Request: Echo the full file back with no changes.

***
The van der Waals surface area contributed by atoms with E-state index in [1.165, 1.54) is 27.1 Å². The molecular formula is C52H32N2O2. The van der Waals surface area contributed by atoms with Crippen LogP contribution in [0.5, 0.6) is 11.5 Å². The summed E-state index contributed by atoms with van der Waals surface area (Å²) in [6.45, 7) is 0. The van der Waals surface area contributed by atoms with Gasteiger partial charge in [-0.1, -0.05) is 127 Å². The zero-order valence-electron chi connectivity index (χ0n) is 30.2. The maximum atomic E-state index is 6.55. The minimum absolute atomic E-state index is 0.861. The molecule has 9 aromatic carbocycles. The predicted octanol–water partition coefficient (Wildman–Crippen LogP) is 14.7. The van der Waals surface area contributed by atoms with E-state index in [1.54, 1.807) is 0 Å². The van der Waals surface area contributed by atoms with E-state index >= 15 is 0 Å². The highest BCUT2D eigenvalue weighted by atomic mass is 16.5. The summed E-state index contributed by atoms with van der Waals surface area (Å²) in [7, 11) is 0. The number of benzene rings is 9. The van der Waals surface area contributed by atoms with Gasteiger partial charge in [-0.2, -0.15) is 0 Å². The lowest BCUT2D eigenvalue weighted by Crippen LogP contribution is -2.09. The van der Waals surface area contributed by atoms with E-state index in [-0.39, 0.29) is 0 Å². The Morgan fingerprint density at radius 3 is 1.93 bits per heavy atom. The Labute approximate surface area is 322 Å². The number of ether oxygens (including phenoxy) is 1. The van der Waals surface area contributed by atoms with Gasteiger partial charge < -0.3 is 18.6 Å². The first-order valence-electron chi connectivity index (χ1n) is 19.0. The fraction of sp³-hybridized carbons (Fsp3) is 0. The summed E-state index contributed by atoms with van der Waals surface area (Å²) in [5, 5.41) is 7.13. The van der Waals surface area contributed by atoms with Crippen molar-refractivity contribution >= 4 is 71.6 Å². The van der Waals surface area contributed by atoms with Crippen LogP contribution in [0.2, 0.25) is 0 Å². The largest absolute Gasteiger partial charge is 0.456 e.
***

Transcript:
The van der Waals surface area contributed by atoms with E-state index in [1.165, 1.54) is 27.1 Å². The molecular formula is C52H32N2O2. The van der Waals surface area contributed by atoms with Crippen LogP contribution in [0.5, 0.6) is 11.5 Å². The summed E-state index contributed by atoms with van der Waals surface area (Å²) in [6.45, 7) is 0. The van der Waals surface area contributed by atoms with Gasteiger partial charge in [-0.1, -0.05) is 127 Å². The zero-order valence-electron chi connectivity index (χ0n) is 30.2. The maximum atomic E-state index is 6.55. The minimum absolute atomic E-state index is 0.861. The molecule has 9 aromatic carbocycles. The predicted octanol–water partition coefficient (Wildman–Crippen LogP) is 14.7. The van der Waals surface area contributed by atoms with E-state index in [1.54, 1.807) is 0 Å². The van der Waals surface area contributed by atoms with E-state index >= 15 is 0 Å². The highest BCUT2D eigenvalue weighted by atomic mass is 16.5. The summed E-state index contributed by atoms with van der Waals surface area (Å²) in [7, 11) is 0. The number of benzene rings is 9. The van der Waals surface area contributed by atoms with Gasteiger partial charge in [-0.2, -0.15) is 0 Å². The lowest BCUT2D eigenvalue weighted by Crippen LogP contribution is -2.09. The van der Waals surface area contributed by atoms with E-state index in [-0.39, 0.29) is 0 Å². The Morgan fingerprint density at radius 3 is 1.93 bits per heavy atom. The Labute approximate surface area is 322 Å². The number of ether oxygens (including phenoxy) is 1. The van der Waals surface area contributed by atoms with Gasteiger partial charge < -0.3 is 18.6 Å². The first-order valence-electron chi connectivity index (χ1n) is 19.0. The fraction of sp³-hybridized carbons (Fsp3) is 0. The summed E-state index contributed by atoms with van der Waals surface area (Å²) in [5, 5.41) is 7.13. The van der Waals surface area contributed by atoms with Crippen molar-refractivity contribution >= 4 is 71.6 Å². The van der Waals surface area contributed by atoms with Crippen LogP contribution in [0.2, 0.25) is 0 Å². The largest absolute Gasteiger partial charge is 0.456 e.